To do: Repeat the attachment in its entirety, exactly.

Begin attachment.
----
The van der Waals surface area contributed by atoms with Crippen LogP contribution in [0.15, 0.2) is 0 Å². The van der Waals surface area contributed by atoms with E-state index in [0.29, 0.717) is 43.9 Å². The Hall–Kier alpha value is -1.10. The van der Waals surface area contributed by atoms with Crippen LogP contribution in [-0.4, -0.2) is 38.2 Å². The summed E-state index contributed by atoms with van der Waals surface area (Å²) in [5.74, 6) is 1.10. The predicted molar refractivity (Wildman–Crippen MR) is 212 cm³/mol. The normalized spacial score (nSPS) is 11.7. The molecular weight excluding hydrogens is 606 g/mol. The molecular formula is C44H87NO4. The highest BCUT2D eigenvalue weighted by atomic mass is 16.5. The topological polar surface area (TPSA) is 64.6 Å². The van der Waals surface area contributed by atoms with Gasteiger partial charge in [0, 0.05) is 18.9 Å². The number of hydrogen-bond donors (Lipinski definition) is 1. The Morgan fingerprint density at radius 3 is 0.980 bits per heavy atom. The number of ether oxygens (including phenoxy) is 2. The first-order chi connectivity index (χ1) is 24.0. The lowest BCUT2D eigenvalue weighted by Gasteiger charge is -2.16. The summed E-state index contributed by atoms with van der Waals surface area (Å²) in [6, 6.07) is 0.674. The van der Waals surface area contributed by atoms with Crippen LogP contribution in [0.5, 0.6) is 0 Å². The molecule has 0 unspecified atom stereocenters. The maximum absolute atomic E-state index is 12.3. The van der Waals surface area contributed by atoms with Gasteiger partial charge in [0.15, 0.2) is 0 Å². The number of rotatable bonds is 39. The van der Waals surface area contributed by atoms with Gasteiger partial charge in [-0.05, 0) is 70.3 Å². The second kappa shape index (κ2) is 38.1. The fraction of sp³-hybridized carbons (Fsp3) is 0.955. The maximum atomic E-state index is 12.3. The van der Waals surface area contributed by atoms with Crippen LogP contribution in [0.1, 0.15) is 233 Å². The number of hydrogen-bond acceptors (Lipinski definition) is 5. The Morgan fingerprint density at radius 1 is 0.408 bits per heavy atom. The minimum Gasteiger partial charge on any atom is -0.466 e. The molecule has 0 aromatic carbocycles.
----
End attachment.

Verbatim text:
The van der Waals surface area contributed by atoms with Crippen LogP contribution in [0.15, 0.2) is 0 Å². The van der Waals surface area contributed by atoms with E-state index in [0.29, 0.717) is 43.9 Å². The Hall–Kier alpha value is -1.10. The van der Waals surface area contributed by atoms with Crippen LogP contribution in [-0.4, -0.2) is 38.2 Å². The summed E-state index contributed by atoms with van der Waals surface area (Å²) in [5.74, 6) is 1.10. The predicted molar refractivity (Wildman–Crippen MR) is 212 cm³/mol. The normalized spacial score (nSPS) is 11.7. The molecular weight excluding hydrogens is 606 g/mol. The molecular formula is C44H87NO4. The highest BCUT2D eigenvalue weighted by atomic mass is 16.5. The topological polar surface area (TPSA) is 64.6 Å². The van der Waals surface area contributed by atoms with Gasteiger partial charge in [0, 0.05) is 18.9 Å². The number of hydrogen-bond donors (Lipinski definition) is 1. The Morgan fingerprint density at radius 3 is 0.980 bits per heavy atom. The number of ether oxygens (including phenoxy) is 2. The first-order chi connectivity index (χ1) is 24.0. The lowest BCUT2D eigenvalue weighted by Gasteiger charge is -2.16. The summed E-state index contributed by atoms with van der Waals surface area (Å²) in [6, 6.07) is 0.674. The van der Waals surface area contributed by atoms with Crippen LogP contribution in [0.5, 0.6) is 0 Å². The molecule has 0 unspecified atom stereocenters. The maximum absolute atomic E-state index is 12.3. The van der Waals surface area contributed by atoms with Gasteiger partial charge in [0.15, 0.2) is 0 Å². The number of rotatable bonds is 39. The van der Waals surface area contributed by atoms with Gasteiger partial charge in [-0.05, 0) is 70.3 Å². The second kappa shape index (κ2) is 38.1. The fraction of sp³-hybridized carbons (Fsp3) is 0.955. The maximum atomic E-state index is 12.3. The van der Waals surface area contributed by atoms with Crippen LogP contribution in [0.1, 0.15) is 233 Å². The number of hydrogen-bond acceptors (Lipinski definition) is 5. The Morgan fingerprint density at radius 1 is 0.408 bits per heavy atom. The minimum Gasteiger partial charge on any atom is -0.466 e. The molecule has 0 aromatic carbocycles.